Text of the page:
In the near future, driverless cars will hit the road. Chinese taikonauts will land on the moon. And people throughout the world will have the option to regenerate body parts worn by disease and natural aging.

Just this year, scientists at Harvard University plan to begin clinical trials after demonstrating the ability to “activate” stem cells for the regeneration of teeth in rats and human tissue grown in the laboratory. In theory, the low-powered laser technique offers a minimally invasive way to stimulate the regeneration of parts from teeth and bone to muscle and skin, with obvious implications for neurology, too.

"Our treatment modality does not introduce anything new to the body, and lasers are routinely used in medicine and dentistry, so the barriers to clinical translation are low," said David Mooney, whose research was published Wednesday in Science Translational Medicine. "It would be a substantial advance in the field if we can regenerate teeth rather than replace them."

Past study has shown that regulatory proteins called “growth factors” are among other biologically active molecules that can stimulate stem cells to grow into specialized cells in the regeneration of human tissue. Yet whereas other approaches involve the transplantation of tissue grown initially in the laboratory, this new technique would require a simple visit to an outpatient clinic. The approach would also bypass numerous technological and regulatory challenges inherent with transplant medicine, Mooney said in a press statement.

Regeneration Of Teeth Possible In Humans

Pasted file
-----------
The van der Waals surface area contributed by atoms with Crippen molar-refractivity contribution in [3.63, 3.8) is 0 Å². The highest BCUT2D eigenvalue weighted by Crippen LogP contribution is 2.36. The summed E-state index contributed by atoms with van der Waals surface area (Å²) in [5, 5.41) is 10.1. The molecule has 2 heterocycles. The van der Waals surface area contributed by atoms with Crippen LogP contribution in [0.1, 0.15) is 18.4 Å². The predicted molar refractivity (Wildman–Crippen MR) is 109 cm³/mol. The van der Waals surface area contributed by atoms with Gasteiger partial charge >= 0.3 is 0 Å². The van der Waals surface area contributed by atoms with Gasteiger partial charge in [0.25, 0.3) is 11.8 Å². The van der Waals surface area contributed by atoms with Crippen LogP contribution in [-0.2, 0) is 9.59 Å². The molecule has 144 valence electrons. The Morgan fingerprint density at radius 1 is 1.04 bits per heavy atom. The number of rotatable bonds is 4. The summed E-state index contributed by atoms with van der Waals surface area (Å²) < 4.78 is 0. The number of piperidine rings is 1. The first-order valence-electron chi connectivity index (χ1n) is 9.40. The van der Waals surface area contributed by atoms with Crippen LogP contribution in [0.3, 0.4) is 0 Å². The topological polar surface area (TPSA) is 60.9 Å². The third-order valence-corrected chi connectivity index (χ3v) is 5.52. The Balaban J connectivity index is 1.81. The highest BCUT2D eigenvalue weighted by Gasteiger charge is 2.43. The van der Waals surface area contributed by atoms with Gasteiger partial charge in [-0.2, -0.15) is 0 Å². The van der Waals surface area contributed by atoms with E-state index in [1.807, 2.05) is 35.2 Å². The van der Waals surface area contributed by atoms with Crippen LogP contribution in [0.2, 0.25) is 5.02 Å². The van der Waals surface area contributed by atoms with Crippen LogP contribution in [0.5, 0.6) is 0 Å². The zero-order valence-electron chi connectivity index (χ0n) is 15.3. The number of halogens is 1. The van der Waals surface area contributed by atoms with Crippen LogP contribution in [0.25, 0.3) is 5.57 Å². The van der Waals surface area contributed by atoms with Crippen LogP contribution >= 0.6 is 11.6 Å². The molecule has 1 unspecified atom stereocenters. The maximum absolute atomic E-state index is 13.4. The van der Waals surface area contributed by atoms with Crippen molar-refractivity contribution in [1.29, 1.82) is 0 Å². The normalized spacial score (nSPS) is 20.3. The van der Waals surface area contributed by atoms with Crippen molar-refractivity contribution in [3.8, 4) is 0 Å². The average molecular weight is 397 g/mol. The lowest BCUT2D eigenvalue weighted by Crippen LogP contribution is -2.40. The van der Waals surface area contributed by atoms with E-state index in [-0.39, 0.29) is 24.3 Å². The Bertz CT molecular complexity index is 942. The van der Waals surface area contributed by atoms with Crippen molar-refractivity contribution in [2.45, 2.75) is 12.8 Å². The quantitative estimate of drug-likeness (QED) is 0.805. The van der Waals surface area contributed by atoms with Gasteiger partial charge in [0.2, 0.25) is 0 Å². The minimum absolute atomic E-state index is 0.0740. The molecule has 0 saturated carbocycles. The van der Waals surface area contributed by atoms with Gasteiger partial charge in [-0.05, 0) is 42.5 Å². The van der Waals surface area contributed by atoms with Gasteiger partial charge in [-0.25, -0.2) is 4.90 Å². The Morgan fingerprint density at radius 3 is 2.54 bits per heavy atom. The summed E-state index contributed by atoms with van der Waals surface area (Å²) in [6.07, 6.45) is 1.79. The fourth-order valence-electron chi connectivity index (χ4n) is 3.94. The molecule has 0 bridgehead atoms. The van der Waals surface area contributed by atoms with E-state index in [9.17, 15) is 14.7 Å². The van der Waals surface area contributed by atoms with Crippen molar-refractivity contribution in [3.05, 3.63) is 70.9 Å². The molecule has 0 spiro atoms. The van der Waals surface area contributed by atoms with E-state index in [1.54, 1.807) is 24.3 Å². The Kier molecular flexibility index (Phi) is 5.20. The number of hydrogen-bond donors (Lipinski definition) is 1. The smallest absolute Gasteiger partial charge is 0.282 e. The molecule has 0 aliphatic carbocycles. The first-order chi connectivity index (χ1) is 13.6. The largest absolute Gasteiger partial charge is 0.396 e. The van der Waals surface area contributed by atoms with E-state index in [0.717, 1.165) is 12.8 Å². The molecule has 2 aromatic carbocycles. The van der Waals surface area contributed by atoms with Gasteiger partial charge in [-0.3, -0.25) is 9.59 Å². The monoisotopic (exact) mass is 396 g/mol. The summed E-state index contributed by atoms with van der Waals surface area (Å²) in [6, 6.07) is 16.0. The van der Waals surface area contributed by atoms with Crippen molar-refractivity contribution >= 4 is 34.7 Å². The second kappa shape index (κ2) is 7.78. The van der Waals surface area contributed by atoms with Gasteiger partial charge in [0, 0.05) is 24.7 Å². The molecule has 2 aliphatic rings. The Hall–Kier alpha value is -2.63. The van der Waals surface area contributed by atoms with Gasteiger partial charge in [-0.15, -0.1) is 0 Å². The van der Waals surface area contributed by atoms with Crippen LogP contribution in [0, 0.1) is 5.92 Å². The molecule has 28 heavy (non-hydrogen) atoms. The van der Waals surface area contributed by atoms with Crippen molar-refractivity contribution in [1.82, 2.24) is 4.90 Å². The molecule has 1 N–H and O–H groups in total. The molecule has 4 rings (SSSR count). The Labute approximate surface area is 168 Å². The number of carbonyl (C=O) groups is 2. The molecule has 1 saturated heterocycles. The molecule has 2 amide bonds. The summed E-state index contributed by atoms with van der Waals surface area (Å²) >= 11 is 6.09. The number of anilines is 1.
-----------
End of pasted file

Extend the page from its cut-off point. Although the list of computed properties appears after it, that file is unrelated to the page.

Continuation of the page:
Photo courtesy of James Weaver, Harvard's Wyss Institute James Weaver, Harvard's Wyss Institute

In preparing for human trials, Mooney’s research team proved the technique would work in a rat model. Lead author Praveen Arany drilled holes into rat molars to mine tooth pulp containing adult dental stem cells, which he then stimulated with a low-powered medical laser. After 12 weeks, high-resolution X-ray and microscopy confirmed the enhanced regeneration of dentin.

After seeing the growth in the rat model, the team then identified the precise molecular mechanism for the regeneration in a series of laboratory experiments using cultured tissue. The laser first induced reactive oxygen species, which the “activated” the regulatory cell protein known as transforming growth factor beta-1. Those proteins then pushed the stem cells to differentiate into dentin.

Now, Arany and his colleagues at the National Institute of Dental and Cranifacial Research are preparing their regulatory paperwork for the upcoming study. "We are also excited about expanding these observations to other regenerative applications with other types of stem cells," he said.

Source: Arany PR, Cho A, Hunt TD, et al. Photoactivation of Endogenous Latent Transforming Growth Factor–β1 Directs Dental Stem Cell Differentiation for Regeneration. Science Translational Medicine. 2014.